CHARLOTTE — Charlotte city leaders laid out plans Monday night to help the Queen City handle its affordable-housing crisis.
The land in southwest Charlotte near the North Carolina Works Career Center and Samaritans Purse could be home to the Forest Park apartments.
The complex will have 200 affordable units at a cost of $2.5 million, which includes $40 million set aside for the city’s poorest residents.
In the Eastland area, more affordable housing units are proposed. The Evoke Living at Eastland would provide 78 units and cost $2.5 million.
There could be 602 units of affordable housing funded by the Charlotte City Council.
“There’s a crisis,” Councilwoman Renee Johnson, D-District 4, said. “There’s a real crisis. People cannot afford to live here, and it is getting worse.”
A plot of land in east Charlotte was donated by the late restaurant owner Scott Brooks and his brother David Brooks.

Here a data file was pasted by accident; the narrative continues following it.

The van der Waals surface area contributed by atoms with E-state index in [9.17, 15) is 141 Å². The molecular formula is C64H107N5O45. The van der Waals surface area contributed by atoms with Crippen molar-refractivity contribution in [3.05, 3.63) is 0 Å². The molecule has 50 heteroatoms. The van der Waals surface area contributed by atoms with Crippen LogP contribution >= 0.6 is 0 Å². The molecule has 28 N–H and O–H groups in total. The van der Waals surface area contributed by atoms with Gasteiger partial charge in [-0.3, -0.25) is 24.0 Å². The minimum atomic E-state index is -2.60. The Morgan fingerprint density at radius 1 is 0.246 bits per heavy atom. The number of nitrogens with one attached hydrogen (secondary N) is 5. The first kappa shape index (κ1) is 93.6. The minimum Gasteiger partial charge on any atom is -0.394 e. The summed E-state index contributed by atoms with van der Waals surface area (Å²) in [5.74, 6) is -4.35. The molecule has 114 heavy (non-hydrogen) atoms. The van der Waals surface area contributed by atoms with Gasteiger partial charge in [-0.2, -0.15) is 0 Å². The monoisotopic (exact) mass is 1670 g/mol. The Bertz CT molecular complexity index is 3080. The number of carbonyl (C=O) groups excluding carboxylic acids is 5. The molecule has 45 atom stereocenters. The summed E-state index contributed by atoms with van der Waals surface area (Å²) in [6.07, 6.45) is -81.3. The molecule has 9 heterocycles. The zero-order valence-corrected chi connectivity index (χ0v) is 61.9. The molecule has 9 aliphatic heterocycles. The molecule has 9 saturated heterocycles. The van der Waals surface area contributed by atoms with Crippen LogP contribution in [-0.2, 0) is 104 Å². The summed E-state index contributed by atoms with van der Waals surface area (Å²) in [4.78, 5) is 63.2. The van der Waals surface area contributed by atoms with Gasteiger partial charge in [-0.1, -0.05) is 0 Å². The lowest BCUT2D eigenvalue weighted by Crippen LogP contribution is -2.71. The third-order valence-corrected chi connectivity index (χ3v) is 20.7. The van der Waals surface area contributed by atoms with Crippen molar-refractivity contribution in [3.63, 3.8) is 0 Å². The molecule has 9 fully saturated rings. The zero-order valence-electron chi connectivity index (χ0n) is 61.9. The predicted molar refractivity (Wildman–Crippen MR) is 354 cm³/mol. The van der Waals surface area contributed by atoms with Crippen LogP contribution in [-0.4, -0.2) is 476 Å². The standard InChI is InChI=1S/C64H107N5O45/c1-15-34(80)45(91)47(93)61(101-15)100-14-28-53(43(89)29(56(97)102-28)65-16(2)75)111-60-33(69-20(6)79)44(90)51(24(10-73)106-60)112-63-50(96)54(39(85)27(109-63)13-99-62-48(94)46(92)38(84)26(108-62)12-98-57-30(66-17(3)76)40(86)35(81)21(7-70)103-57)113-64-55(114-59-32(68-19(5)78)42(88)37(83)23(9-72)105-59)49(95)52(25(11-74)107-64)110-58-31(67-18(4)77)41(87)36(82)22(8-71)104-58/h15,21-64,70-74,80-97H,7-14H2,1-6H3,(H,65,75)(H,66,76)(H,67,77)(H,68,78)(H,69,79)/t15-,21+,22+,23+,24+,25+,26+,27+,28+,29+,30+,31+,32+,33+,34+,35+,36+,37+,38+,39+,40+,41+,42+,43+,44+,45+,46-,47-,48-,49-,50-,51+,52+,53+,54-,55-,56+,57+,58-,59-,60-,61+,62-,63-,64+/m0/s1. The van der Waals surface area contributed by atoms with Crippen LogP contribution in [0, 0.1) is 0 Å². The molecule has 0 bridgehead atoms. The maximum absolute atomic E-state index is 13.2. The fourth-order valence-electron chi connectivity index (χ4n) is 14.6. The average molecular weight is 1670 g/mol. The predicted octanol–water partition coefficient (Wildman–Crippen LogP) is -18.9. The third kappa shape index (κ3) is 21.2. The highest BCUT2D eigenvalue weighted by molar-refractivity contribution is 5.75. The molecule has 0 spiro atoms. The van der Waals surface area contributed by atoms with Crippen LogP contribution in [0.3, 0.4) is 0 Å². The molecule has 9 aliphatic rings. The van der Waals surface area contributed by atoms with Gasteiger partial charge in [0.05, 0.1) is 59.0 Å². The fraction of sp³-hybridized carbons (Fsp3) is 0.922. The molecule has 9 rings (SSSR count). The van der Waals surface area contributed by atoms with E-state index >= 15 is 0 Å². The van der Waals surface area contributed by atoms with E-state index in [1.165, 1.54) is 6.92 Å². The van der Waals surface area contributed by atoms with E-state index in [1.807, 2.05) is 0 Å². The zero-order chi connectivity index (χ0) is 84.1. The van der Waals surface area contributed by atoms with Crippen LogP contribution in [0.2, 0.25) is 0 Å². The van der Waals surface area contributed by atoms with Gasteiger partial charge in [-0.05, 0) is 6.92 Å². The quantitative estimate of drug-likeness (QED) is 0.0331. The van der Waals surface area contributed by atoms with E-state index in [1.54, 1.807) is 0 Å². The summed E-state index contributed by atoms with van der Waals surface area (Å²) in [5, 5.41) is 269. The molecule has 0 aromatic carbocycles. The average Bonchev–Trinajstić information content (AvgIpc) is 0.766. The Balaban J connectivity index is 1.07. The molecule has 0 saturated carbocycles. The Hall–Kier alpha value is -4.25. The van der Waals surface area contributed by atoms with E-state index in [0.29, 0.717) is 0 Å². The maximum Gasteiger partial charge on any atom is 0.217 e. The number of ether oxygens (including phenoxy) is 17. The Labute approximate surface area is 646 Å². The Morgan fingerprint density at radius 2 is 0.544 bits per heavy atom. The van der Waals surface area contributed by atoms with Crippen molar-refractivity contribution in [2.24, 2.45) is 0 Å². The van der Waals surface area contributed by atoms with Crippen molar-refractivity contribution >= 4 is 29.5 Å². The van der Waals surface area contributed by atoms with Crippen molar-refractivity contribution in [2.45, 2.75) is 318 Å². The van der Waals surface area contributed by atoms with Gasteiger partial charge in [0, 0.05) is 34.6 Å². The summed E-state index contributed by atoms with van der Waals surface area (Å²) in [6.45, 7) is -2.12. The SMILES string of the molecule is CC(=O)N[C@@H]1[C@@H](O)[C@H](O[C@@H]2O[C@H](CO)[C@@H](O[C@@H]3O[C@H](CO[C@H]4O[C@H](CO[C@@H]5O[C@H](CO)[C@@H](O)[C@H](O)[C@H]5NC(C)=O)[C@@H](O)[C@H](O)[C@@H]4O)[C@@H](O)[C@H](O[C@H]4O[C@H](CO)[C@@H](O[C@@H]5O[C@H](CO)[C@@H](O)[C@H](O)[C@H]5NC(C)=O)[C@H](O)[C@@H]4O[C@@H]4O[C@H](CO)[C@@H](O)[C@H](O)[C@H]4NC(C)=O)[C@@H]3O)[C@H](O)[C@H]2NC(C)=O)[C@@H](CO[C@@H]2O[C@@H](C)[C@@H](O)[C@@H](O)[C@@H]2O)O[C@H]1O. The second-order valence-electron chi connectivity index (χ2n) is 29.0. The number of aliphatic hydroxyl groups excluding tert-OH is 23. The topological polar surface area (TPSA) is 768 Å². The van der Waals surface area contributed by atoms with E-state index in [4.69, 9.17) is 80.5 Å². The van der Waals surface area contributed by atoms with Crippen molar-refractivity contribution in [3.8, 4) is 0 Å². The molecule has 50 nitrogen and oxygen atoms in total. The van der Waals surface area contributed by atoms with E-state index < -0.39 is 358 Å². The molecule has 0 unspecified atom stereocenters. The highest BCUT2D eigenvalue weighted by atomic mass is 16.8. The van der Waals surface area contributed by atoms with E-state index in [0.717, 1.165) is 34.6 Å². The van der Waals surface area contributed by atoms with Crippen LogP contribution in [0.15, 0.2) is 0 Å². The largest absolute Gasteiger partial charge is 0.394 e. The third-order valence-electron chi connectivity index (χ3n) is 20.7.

The city plans to invest $230,000 from the Housing Trust Fund to help build the townhomes.
Of the 602 proposed units, there are 17 townhomes built by Habitat for Humanity and are the only ones slated for home ownership.
“Still not doing enough on homeownership,” Councilman Malcolm Graham, D-District 2, said.
There is a list of proposed projects for the $12.4 million that is available after voters approved money for the Housing Trust Fund.
The pot of money will be depleted when the Charlotte City Council votes in favor of the projects on April 11.
Some council members said that more needs to be done.
“There is no quick-fix solution for us to get out of this,” Graham said. “No matter what you hear around town.”
“We need more housing of all types in this city,” Councilman Braxton Winston, D-at-large, said. “I think that is clear.”
(Watch the video below: ‘Complicated’: Development for affordable housing near South End runs into setback)
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